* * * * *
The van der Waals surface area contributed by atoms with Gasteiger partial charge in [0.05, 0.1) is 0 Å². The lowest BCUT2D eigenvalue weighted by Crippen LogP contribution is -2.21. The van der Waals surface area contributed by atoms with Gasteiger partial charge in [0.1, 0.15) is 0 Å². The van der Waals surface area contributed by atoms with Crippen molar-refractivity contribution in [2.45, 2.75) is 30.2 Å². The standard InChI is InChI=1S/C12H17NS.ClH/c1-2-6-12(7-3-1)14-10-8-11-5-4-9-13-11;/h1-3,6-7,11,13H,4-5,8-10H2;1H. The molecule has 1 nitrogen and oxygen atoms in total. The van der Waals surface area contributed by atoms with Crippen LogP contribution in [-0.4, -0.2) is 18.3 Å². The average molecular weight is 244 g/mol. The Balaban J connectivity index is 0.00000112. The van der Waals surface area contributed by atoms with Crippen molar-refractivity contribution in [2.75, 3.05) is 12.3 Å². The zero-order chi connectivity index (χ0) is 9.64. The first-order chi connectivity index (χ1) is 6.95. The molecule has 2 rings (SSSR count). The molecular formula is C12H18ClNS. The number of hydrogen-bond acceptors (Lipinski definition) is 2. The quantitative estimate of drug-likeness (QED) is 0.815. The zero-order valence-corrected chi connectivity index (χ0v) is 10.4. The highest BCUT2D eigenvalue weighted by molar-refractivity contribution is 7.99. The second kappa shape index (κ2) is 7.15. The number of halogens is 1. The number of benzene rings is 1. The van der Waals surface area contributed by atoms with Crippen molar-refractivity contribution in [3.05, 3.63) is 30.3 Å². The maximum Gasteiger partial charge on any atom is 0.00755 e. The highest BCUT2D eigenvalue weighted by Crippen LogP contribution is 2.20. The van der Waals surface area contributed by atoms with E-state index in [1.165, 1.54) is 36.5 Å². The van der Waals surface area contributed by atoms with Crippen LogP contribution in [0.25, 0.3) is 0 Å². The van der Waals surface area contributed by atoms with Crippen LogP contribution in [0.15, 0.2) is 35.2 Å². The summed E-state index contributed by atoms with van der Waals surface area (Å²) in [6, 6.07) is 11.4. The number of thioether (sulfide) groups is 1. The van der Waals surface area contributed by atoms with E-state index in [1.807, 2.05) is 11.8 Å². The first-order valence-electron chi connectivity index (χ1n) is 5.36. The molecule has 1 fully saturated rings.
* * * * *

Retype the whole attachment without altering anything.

The van der Waals surface area contributed by atoms with Gasteiger partial charge in [0.05, 0.1) is 0 Å². The lowest BCUT2D eigenvalue weighted by Crippen LogP contribution is -2.21. The van der Waals surface area contributed by atoms with Gasteiger partial charge in [0.1, 0.15) is 0 Å². The van der Waals surface area contributed by atoms with Crippen molar-refractivity contribution in [2.45, 2.75) is 30.2 Å². The standard InChI is InChI=1S/C12H17NS.ClH/c1-2-6-12(7-3-1)14-10-8-11-5-4-9-13-11;/h1-3,6-7,11,13H,4-5,8-10H2;1H. The molecule has 1 nitrogen and oxygen atoms in total. The van der Waals surface area contributed by atoms with Crippen LogP contribution in [-0.4, -0.2) is 18.3 Å². The average molecular weight is 244 g/mol. The Balaban J connectivity index is 0.00000112. The van der Waals surface area contributed by atoms with Crippen molar-refractivity contribution in [2.75, 3.05) is 12.3 Å². The zero-order chi connectivity index (χ0) is 9.64. The first-order chi connectivity index (χ1) is 6.95. The molecule has 2 rings (SSSR count). The molecular formula is C12H18ClNS. The number of hydrogen-bond acceptors (Lipinski definition) is 2. The quantitative estimate of drug-likeness (QED) is 0.815. The zero-order valence-corrected chi connectivity index (χ0v) is 10.4. The highest BCUT2D eigenvalue weighted by molar-refractivity contribution is 7.99. The second kappa shape index (κ2) is 7.15. The number of halogens is 1. The number of benzene rings is 1. The van der Waals surface area contributed by atoms with Crippen molar-refractivity contribution in [3.05, 3.63) is 30.3 Å². The maximum Gasteiger partial charge on any atom is 0.00755 e. The highest BCUT2D eigenvalue weighted by Crippen LogP contribution is 2.20. The van der Waals surface area contributed by atoms with E-state index in [1.165, 1.54) is 36.5 Å². The van der Waals surface area contributed by atoms with Crippen LogP contribution in [0.25, 0.3) is 0 Å². The van der Waals surface area contributed by atoms with Crippen LogP contribution in [0.15, 0.2) is 35.2 Å². The summed E-state index contributed by atoms with van der Waals surface area (Å²) in [6, 6.07) is 11.4. The number of thioether (sulfide) groups is 1. The van der Waals surface area contributed by atoms with E-state index in [1.807, 2.05) is 11.8 Å². The first-order valence-electron chi connectivity index (χ1n) is 5.36. The molecule has 1 fully saturated rings.